Telecom Italia’s complicated relationship with Vivendi took another step forward as the European Commission waved through the France-based media group’s “acquisition of de facto control” over the telco.

Vivendi has amassed a 24 percent stake in TIM over the past few years, becoming the operator’s largest shareholder.

Earlier this month, the Canal+, Universal Music Group and Dailymotion owner added its CEO, CFO and General Counsel to TIM’s Board of Directors, meaning its representatives now outnumber those of the operator.

Although it has not submitted a formal takeover request – Vivendi continues to state its “long term commitment” to the operator – the Commission has been looking into how competition would be affected by the tie-up since the end of March.

Brussels noted that competition in the advertising, music, TV, mobile gaming and telecoms sectors would not be affected.

However, the Commission said that Vivendi would have had an incentive to raise prices in the wholesale TV market given its stake in both TIM and Mediaset, in which it owns 29 percent.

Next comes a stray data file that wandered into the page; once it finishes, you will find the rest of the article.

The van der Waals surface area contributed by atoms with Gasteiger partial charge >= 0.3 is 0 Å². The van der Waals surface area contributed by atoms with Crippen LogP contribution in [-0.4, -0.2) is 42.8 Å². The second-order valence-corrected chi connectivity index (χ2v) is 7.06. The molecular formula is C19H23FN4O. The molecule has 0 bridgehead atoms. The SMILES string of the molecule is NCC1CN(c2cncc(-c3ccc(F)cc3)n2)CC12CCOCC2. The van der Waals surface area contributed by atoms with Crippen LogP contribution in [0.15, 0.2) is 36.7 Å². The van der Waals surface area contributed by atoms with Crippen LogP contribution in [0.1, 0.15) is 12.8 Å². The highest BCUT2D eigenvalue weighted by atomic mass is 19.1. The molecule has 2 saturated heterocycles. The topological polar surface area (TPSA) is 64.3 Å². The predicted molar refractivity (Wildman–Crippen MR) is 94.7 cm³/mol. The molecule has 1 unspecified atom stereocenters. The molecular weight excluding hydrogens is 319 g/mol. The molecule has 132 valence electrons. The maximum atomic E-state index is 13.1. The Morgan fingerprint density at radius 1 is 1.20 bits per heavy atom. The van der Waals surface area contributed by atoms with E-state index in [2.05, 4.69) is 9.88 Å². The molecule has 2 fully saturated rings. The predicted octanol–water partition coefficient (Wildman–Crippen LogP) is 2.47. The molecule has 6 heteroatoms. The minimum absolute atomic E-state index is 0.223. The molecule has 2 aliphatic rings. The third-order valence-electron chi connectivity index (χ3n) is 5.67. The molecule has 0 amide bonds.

As a consequence, Vivendi agreed yesterday to divest TIM’s stake in Persidera, a joint venture the operator has with Gruppo Editoriale L'Espresso, which deals with wholesale access to digital terrestrial networks for the broadcast of TV channels.

The Commission’s ruling comes as Italian regulator Agcom said last month that Vivendi was in violation of the country’s media plurality laws.

While giving its blessing to Vivendi’s control over TIM, Brussels noted its decision did not affect Agcom’s ongoing review.

The regulator has said Vivendi should sell its stake in either TIM or Mediaset and has until mid-June to offer up a plan of action.

Vivendi is contesting this decision.

TIM and Vivendi could not be reached for comment.

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